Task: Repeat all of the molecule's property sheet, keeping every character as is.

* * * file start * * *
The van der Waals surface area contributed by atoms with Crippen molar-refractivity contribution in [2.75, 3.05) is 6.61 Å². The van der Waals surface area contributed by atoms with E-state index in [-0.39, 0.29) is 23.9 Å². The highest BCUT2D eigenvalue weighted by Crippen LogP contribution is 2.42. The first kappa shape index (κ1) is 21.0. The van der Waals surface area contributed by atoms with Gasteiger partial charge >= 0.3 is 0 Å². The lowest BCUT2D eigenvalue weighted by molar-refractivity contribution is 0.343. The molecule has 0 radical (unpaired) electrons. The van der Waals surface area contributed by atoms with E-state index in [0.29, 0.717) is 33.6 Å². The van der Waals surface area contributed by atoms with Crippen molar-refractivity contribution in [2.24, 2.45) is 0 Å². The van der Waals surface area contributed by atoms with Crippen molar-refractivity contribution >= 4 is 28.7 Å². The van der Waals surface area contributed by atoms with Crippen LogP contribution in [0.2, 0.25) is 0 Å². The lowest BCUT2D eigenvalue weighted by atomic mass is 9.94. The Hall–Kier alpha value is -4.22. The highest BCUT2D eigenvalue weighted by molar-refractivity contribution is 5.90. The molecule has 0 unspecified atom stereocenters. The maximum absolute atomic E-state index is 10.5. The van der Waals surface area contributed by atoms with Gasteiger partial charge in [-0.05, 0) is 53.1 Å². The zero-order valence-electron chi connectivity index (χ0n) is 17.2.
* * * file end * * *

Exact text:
The van der Waals surface area contributed by atoms with Crippen molar-refractivity contribution in [2.75, 3.05) is 6.61 Å². The van der Waals surface area contributed by atoms with E-state index in [-0.39, 0.29) is 23.9 Å². The highest BCUT2D eigenvalue weighted by Crippen LogP contribution is 2.42. The first kappa shape index (κ1) is 21.0. The van der Waals surface area contributed by atoms with Gasteiger partial charge >= 0.3 is 0 Å². The lowest BCUT2D eigenvalue weighted by molar-refractivity contribution is 0.343. The molecule has 0 radical (unpaired) electrons. The van der Waals surface area contributed by atoms with E-state index in [0.29, 0.717) is 33.6 Å². The van der Waals surface area contributed by atoms with Crippen molar-refractivity contribution in [2.24, 2.45) is 0 Å². The van der Waals surface area contributed by atoms with Crippen molar-refractivity contribution >= 4 is 28.7 Å². The van der Waals surface area contributed by atoms with Crippen LogP contribution in [0.2, 0.25) is 0 Å². The lowest BCUT2D eigenvalue weighted by atomic mass is 9.94. The Hall–Kier alpha value is -4.22. The highest BCUT2D eigenvalue weighted by molar-refractivity contribution is 5.90. The molecule has 0 unspecified atom stereocenters. The maximum absolute atomic E-state index is 10.5. The van der Waals surface area contributed by atoms with Gasteiger partial charge in [-0.05, 0) is 53.1 Å². The zero-order valence-electron chi connectivity index (χ0n) is 17.2.